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The Gold Standard for Contracts
It is a curious statement that appears on British bank notes. “I promise to pay the bearer on demand the sum of [whatever denomination the note is].”
Who is this promise made to and by whom exactly? One might be forgiven for thinking that the promise is one that the holder of the note is making to part with it on demand in return for goods or services. But no. The promise is made by the person who has signed the note, in the case of the Bank of England, the Chief Cashier. That promise is what, at its origin, gave the bank note its validity. The promise is to exchange the note, when presented, for the sum detailed on the note. In gold.
Paper money first appeared around 1400 in China and it was a genius, surely, who first decided it would be a good idea to print the number of coins on a piece of paper and ask everyone else to agree that’s what the paper was worth. As Neil Macgregor, Director of the British Museum put it: “The ability to make people believe in something they can’t see, but wish to be true, is a terrific trick.”
So that was the deal. The bearer of a note could use it in payment, and could accept others in return as payment, in the confidence that, at any time, they could be turned in at the bank in return for the equivalent amount of precious metal. Something of symbolic value could take the place of something else of intrinsic value as long as it could be swapped back at a later time.
Of course, in order for this to make sense the bank has to carry as much gold in its vaults as it has equivalent currency in circulation or else risk being unable to pay, on demand, the very people whose trust makes the system work in the first place.
Thus was created the concept of “the gold standard.” An economy could be considered strong as long as its currency was backed pound for pound with something as intrinsically valuable as gold.
But, inevitably, currency became seen as having the intrinsic value in its own right, and why not? After all, gold only has value if you need gold. If you need bread, gold is of no value whatsoever, unless you are in a position to exchange it for bread.
Governments caught on to the notion of what we might today call a “virtual” gold standard pretty quickly and finding other things to do with the gold stockpiles became an irresistible urge.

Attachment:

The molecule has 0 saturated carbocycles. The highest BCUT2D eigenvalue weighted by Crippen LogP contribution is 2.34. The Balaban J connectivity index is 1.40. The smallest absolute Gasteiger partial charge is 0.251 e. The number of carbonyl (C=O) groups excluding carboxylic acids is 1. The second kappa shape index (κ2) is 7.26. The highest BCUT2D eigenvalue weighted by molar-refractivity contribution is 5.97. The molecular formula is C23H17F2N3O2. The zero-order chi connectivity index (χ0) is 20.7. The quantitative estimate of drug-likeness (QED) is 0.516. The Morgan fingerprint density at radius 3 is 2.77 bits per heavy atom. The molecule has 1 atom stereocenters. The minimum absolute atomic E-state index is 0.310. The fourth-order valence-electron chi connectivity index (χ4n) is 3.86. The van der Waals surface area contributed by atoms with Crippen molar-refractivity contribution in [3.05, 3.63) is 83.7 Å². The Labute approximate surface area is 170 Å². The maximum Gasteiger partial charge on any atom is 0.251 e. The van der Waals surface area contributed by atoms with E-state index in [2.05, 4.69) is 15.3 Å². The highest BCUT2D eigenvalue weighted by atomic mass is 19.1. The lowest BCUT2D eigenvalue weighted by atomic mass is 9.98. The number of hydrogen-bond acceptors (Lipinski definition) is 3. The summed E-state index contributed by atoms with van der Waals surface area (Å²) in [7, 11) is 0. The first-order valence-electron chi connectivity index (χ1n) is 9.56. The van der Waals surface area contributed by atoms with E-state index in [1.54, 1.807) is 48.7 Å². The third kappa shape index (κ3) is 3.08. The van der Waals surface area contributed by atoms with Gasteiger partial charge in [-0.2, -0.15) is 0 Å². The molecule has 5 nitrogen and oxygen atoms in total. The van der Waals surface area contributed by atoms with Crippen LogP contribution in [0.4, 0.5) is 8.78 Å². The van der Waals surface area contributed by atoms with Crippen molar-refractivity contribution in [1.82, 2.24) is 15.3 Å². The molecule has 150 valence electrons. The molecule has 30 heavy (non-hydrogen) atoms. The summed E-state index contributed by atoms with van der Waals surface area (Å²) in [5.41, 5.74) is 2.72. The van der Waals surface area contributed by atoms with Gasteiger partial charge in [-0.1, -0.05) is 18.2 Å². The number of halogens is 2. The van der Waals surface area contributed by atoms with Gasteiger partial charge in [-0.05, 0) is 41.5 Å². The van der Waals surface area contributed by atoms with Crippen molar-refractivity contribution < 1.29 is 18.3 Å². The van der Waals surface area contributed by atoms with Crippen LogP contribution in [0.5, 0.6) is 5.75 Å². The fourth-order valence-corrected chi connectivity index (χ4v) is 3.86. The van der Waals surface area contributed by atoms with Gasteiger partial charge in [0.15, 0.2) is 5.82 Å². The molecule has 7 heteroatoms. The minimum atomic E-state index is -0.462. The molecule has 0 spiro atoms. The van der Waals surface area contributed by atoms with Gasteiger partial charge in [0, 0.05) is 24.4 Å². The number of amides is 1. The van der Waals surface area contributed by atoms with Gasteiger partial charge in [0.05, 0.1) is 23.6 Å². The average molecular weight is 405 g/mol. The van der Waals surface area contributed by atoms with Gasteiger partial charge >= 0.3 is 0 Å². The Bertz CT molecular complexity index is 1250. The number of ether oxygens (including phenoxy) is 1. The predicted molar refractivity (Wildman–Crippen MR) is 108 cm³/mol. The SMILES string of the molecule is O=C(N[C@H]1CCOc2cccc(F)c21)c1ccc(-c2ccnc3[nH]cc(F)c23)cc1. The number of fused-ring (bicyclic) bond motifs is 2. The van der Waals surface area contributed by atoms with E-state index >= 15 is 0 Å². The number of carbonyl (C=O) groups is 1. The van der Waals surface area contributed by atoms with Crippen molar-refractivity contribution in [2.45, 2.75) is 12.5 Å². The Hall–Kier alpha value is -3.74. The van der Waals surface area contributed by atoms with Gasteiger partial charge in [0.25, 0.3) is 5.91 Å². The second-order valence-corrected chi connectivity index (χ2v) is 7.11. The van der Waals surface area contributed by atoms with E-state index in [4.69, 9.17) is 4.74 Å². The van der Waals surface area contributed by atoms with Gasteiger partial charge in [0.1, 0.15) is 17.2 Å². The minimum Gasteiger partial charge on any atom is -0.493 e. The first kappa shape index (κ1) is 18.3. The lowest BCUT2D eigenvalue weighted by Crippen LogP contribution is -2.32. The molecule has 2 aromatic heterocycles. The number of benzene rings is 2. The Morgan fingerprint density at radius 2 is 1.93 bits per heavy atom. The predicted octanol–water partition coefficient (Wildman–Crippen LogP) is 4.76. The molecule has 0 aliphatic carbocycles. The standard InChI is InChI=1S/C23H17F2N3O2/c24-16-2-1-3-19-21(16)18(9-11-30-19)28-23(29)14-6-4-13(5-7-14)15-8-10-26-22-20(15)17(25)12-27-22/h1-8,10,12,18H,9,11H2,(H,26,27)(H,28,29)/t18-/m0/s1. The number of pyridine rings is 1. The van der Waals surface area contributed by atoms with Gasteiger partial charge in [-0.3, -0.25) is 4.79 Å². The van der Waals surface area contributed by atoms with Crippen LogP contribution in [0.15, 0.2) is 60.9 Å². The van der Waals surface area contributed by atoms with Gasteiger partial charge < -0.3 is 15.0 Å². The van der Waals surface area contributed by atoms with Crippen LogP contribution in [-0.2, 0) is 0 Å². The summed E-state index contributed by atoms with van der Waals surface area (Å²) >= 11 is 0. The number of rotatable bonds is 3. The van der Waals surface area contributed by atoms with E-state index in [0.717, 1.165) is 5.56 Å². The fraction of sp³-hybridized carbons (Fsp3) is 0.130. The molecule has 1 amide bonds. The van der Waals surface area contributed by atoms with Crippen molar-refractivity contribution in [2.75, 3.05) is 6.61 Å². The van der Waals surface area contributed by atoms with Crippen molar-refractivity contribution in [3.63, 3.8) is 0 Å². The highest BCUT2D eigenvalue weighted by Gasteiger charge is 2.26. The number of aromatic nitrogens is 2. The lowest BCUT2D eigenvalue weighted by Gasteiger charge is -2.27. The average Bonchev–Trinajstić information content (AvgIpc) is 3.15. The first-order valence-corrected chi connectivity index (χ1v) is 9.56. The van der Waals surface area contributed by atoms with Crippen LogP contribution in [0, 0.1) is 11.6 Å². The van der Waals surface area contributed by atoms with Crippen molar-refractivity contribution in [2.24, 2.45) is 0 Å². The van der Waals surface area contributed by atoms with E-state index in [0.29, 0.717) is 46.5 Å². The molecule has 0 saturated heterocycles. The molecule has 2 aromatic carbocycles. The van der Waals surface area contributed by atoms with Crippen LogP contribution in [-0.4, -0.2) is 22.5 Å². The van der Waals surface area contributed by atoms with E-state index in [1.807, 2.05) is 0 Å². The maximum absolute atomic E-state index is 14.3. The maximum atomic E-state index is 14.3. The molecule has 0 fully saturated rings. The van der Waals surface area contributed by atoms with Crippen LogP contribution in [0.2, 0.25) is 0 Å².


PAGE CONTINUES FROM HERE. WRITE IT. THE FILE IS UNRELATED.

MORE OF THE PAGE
So, to a large extent currency has continued to be self-supporting simply because its symbolic value is indistinguishable from intrinsic value in the hands of the bearer and the recipient.
This indeed is the very basis of how Bitcoin has become a novel and, in some circles, worrying addition to the global set of currencies. The absence of any underlying intrinsic value makes Bitcoin, at first glance, something weird and risky. But its very value is underpinned by the fact that there is demand for it and it is hard, if not impossible to fake.
The emergence of this new model for currency should not come as a surprise. Today less than 5% of the UK GDP can be accounted for by notes in circulation and that dropped as low as 2% in 1990. We still use “traditional” money, or so we think, but even that Chief Cashier’s promise to pay on demand has all but disappeared. After all, we don’t see it against our account balance in the banking app on our phones, do we?
Money in all its forms exists, and has value, simply by virtue of being recognized by a sufficiently large population as having intrinsic value. That value can be swapped and exchanged and transferred from place to place and circumstance to circumstance as a result of the underlying basis of trust that currency engenders. The universal acceptance of the notion of currency based on trust has become the new gold standard.
But, in the end, that value is just a matter of trust, mutual consent and inconvenience and upheaval that attempting to circumvent the system would cause. Currency, in fact, is a contract. We are all party to it and it’s backed by global government to enforce compliance, by the likes of EMF and the World Bank to encourage utilization and now there is a new technological player who, perhaps has introduced a new way of working with the terms of the contract.
What the underlying blockchain model means for every other type of contract has yet to be demonstrated but in principle it could be very interesting indeed.
A contract handled by a blockchain might become a form of currency in itself. The request for proposal, invitation to do business, could form its earliest links with the terms of business tightly bound in an executable container that could be enacted by the winning bidder. Subcontractors might be provided with parts of the original block and in changeable markets those blocks might even be traded amongst suppliers approved within the risk profile encapsulated in the original terms.
Moreover, the originator of the blockchain, the buying customer, would get to monitor the entire activity down the chain as each supplier will need to use their part of the container in order to transact and be paid.
It’s an interesting idea and it will probably pan-out and get used in ways that we haven’t even though of yet, a bit like bank notes. In any case it’s definitely something to watch.
Giving technologies human names can be problematic. Especially for those people whose names have been appropriated by the device manufacturers.
In an earlier post, we established the importance of simplified and satisfying enterprise technology experiences as being the primary drivers of us